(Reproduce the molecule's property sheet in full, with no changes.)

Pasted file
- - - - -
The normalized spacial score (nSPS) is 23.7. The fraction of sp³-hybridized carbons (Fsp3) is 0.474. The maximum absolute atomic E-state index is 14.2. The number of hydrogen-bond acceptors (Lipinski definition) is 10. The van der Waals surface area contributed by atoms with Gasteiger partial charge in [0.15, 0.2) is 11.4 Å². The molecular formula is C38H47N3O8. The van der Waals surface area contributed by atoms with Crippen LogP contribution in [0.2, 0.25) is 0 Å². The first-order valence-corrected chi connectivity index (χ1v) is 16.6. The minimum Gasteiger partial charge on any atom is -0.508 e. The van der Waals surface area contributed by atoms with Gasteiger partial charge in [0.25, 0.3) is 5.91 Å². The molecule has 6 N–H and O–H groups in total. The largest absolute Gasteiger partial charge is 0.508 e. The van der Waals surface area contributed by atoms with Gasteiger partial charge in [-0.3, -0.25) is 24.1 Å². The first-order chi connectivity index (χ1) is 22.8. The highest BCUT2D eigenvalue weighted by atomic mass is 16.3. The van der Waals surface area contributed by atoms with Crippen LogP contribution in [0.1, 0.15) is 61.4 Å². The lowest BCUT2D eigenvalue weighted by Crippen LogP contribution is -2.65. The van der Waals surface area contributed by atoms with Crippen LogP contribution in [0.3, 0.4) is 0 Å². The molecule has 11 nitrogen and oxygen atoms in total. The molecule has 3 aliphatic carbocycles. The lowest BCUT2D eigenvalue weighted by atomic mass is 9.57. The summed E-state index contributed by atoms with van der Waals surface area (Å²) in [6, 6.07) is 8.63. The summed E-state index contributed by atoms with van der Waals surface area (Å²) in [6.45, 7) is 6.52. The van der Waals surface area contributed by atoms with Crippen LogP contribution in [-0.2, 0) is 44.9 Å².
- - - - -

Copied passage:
The normalized spacial score (nSPS) is 23.7. The fraction of sp³-hybridized carbons (Fsp3) is 0.474. The maximum absolute atomic E-state index is 14.2. The number of hydrogen-bond acceptors (Lipinski definition) is 10. The van der Waals surface area contributed by atoms with Gasteiger partial charge in [0.15, 0.2) is 11.4 Å². The molecular formula is C38H47N3O8. The van der Waals surface area contributed by atoms with Crippen LogP contribution in [0.2, 0.25) is 0 Å². The first-order valence-corrected chi connectivity index (χ1v) is 16.6. The minimum Gasteiger partial charge on any atom is -0.508 e. The van der Waals surface area contributed by atoms with Gasteiger partial charge in [0.25, 0.3) is 5.91 Å². The molecule has 6 N–H and O–H groups in total. The largest absolute Gasteiger partial charge is 0.508 e. The van der Waals surface area contributed by atoms with Gasteiger partial charge in [-0.3, -0.25) is 24.1 Å². The first-order chi connectivity index (χ1) is 22.8. The highest BCUT2D eigenvalue weighted by atomic mass is 16.3. The van der Waals surface area contributed by atoms with Crippen LogP contribution in [0.1, 0.15) is 61.4 Å². The lowest BCUT2D eigenvalue weighted by Crippen LogP contribution is -2.65. The van der Waals surface area contributed by atoms with Crippen LogP contribution in [0.3, 0.4) is 0 Å². The molecule has 11 nitrogen and oxygen atoms in total. The molecule has 3 aliphatic carbocycles. The lowest BCUT2D eigenvalue weighted by atomic mass is 9.57. The summed E-state index contributed by atoms with van der Waals surface area (Å²) in [6, 6.07) is 8.63. The summed E-state index contributed by atoms with van der Waals surface area (Å²) in [6.45, 7) is 6.52. The van der Waals surface area contributed by atoms with Crippen LogP contribution in [-0.2, 0) is 44.9 Å².